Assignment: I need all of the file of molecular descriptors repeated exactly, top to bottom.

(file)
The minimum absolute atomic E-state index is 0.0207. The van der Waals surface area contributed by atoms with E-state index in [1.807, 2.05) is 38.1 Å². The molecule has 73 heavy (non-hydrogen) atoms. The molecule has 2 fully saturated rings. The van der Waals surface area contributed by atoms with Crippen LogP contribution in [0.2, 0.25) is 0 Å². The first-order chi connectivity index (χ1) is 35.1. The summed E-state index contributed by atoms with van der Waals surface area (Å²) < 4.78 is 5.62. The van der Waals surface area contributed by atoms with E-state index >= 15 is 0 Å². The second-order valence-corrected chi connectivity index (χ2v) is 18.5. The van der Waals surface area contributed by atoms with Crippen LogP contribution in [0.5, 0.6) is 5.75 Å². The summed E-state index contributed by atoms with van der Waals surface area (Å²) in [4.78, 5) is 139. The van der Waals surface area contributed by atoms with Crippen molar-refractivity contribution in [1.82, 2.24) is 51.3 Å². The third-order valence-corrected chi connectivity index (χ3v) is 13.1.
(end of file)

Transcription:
The minimum absolute atomic E-state index is 0.0207. The van der Waals surface area contributed by atoms with E-state index in [1.807, 2.05) is 38.1 Å². The molecule has 73 heavy (non-hydrogen) atoms. The molecule has 2 fully saturated rings. The van der Waals surface area contributed by atoms with Crippen LogP contribution in [0.2, 0.25) is 0 Å². The first-order chi connectivity index (χ1) is 35.1. The summed E-state index contributed by atoms with van der Waals surface area (Å²) < 4.78 is 5.62. The van der Waals surface area contributed by atoms with E-state index >= 15 is 0 Å². The second-order valence-corrected chi connectivity index (χ2v) is 18.5. The van der Waals surface area contributed by atoms with Crippen LogP contribution in [0.5, 0.6) is 5.75 Å². The summed E-state index contributed by atoms with van der Waals surface area (Å²) in [4.78, 5) is 139. The van der Waals surface area contributed by atoms with Crippen molar-refractivity contribution in [1.82, 2.24) is 51.3 Å². The third-order valence-corrected chi connectivity index (χ3v) is 13.1.